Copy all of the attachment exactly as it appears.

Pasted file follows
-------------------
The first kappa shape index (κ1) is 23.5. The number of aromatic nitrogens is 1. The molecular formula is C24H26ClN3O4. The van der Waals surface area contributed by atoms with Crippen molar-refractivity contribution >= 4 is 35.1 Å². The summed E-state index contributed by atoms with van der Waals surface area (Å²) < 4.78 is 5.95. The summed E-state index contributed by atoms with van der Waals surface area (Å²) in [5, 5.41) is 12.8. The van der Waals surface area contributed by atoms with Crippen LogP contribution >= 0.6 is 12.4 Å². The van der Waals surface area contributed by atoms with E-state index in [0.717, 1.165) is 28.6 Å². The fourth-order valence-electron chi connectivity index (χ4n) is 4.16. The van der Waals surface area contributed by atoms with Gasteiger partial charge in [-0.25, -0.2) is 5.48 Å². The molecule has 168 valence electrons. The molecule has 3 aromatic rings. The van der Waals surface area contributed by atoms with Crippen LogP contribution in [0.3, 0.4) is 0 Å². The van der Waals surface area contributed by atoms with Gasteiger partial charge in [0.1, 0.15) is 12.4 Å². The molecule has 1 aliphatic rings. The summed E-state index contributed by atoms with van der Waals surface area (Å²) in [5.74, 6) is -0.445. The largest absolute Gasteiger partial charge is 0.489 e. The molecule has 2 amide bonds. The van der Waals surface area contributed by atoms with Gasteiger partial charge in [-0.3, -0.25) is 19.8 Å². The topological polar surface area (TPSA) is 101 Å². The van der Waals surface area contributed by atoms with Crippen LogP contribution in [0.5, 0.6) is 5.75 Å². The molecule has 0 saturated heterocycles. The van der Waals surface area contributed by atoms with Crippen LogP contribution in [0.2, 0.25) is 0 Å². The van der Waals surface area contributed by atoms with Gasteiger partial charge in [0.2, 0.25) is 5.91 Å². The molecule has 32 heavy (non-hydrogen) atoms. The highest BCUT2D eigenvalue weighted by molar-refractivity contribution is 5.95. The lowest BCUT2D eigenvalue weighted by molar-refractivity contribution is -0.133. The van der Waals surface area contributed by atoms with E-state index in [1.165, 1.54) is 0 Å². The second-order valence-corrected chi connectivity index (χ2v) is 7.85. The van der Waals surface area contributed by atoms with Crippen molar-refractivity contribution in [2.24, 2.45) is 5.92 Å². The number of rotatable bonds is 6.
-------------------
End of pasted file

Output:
The first kappa shape index (κ1) is 23.5. The number of aromatic nitrogens is 1. The molecular formula is C24H26ClN3O4. The van der Waals surface area contributed by atoms with Crippen molar-refractivity contribution >= 4 is 35.1 Å². The summed E-state index contributed by atoms with van der Waals surface area (Å²) < 4.78 is 5.95. The summed E-state index contributed by atoms with van der Waals surface area (Å²) in [5, 5.41) is 12.8. The van der Waals surface area contributed by atoms with Crippen LogP contribution >= 0.6 is 12.4 Å². The van der Waals surface area contributed by atoms with E-state index in [0.717, 1.165) is 28.6 Å². The fourth-order valence-electron chi connectivity index (χ4n) is 4.16. The van der Waals surface area contributed by atoms with Gasteiger partial charge in [-0.25, -0.2) is 5.48 Å². The molecule has 168 valence electrons. The molecule has 3 aromatic rings. The van der Waals surface area contributed by atoms with Crippen LogP contribution in [0.3, 0.4) is 0 Å². The van der Waals surface area contributed by atoms with Gasteiger partial charge in [0.1, 0.15) is 12.4 Å². The molecule has 1 aliphatic rings. The summed E-state index contributed by atoms with van der Waals surface area (Å²) in [5.74, 6) is -0.445. The largest absolute Gasteiger partial charge is 0.489 e. The molecule has 2 amide bonds. The van der Waals surface area contributed by atoms with Gasteiger partial charge in [-0.3, -0.25) is 19.8 Å². The topological polar surface area (TPSA) is 101 Å². The van der Waals surface area contributed by atoms with Crippen LogP contribution in [0.5, 0.6) is 5.75 Å². The molecule has 0 saturated heterocycles. The van der Waals surface area contributed by atoms with Crippen LogP contribution in [0.2, 0.25) is 0 Å². The van der Waals surface area contributed by atoms with Gasteiger partial charge in [0.2, 0.25) is 5.91 Å². The molecule has 32 heavy (non-hydrogen) atoms. The highest BCUT2D eigenvalue weighted by molar-refractivity contribution is 5.95. The lowest BCUT2D eigenvalue weighted by molar-refractivity contribution is -0.133. The van der Waals surface area contributed by atoms with E-state index in [1.165, 1.54) is 0 Å². The second-order valence-corrected chi connectivity index (χ2v) is 7.85. The van der Waals surface area contributed by atoms with Crippen molar-refractivity contribution in [2.24, 2.45) is 5.92 Å². The number of rotatable bonds is 6.